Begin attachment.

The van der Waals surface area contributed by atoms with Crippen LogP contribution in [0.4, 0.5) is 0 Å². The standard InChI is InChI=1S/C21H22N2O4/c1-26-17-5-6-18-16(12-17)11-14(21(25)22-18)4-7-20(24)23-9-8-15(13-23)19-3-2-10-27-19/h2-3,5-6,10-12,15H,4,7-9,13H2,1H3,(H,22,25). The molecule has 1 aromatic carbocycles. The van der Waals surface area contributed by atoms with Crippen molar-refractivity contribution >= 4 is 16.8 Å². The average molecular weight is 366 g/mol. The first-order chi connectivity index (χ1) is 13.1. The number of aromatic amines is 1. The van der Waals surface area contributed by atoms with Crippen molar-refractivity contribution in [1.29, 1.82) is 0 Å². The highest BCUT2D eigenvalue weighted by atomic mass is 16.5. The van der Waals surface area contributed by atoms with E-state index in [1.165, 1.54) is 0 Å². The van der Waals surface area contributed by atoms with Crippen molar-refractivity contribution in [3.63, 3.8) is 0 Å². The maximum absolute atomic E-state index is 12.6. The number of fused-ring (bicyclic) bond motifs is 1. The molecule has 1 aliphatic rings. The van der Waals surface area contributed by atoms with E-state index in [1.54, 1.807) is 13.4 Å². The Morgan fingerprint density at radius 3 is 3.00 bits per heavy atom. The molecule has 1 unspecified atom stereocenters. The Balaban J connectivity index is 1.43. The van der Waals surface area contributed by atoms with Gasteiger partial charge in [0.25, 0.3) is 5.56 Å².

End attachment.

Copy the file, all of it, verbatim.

The van der Waals surface area contributed by atoms with Crippen LogP contribution in [0.4, 0.5) is 0 Å². The standard InChI is InChI=1S/C21H22N2O4/c1-26-17-5-6-18-16(12-17)11-14(21(25)22-18)4-7-20(24)23-9-8-15(13-23)19-3-2-10-27-19/h2-3,5-6,10-12,15H,4,7-9,13H2,1H3,(H,22,25). The molecule has 1 aromatic carbocycles. The van der Waals surface area contributed by atoms with Crippen molar-refractivity contribution >= 4 is 16.8 Å². The average molecular weight is 366 g/mol. The first-order chi connectivity index (χ1) is 13.1. The number of aromatic amines is 1. The van der Waals surface area contributed by atoms with Crippen molar-refractivity contribution in [1.29, 1.82) is 0 Å². The highest BCUT2D eigenvalue weighted by atomic mass is 16.5. The van der Waals surface area contributed by atoms with E-state index in [1.165, 1.54) is 0 Å². The van der Waals surface area contributed by atoms with Crippen molar-refractivity contribution in [3.63, 3.8) is 0 Å². The maximum absolute atomic E-state index is 12.6. The number of fused-ring (bicyclic) bond motifs is 1. The molecule has 1 aliphatic rings. The van der Waals surface area contributed by atoms with E-state index in [1.54, 1.807) is 13.4 Å². The Morgan fingerprint density at radius 3 is 3.00 bits per heavy atom. The molecule has 1 unspecified atom stereocenters. The Balaban J connectivity index is 1.43. The van der Waals surface area contributed by atoms with Gasteiger partial charge in [0.25, 0.3) is 5.56 Å².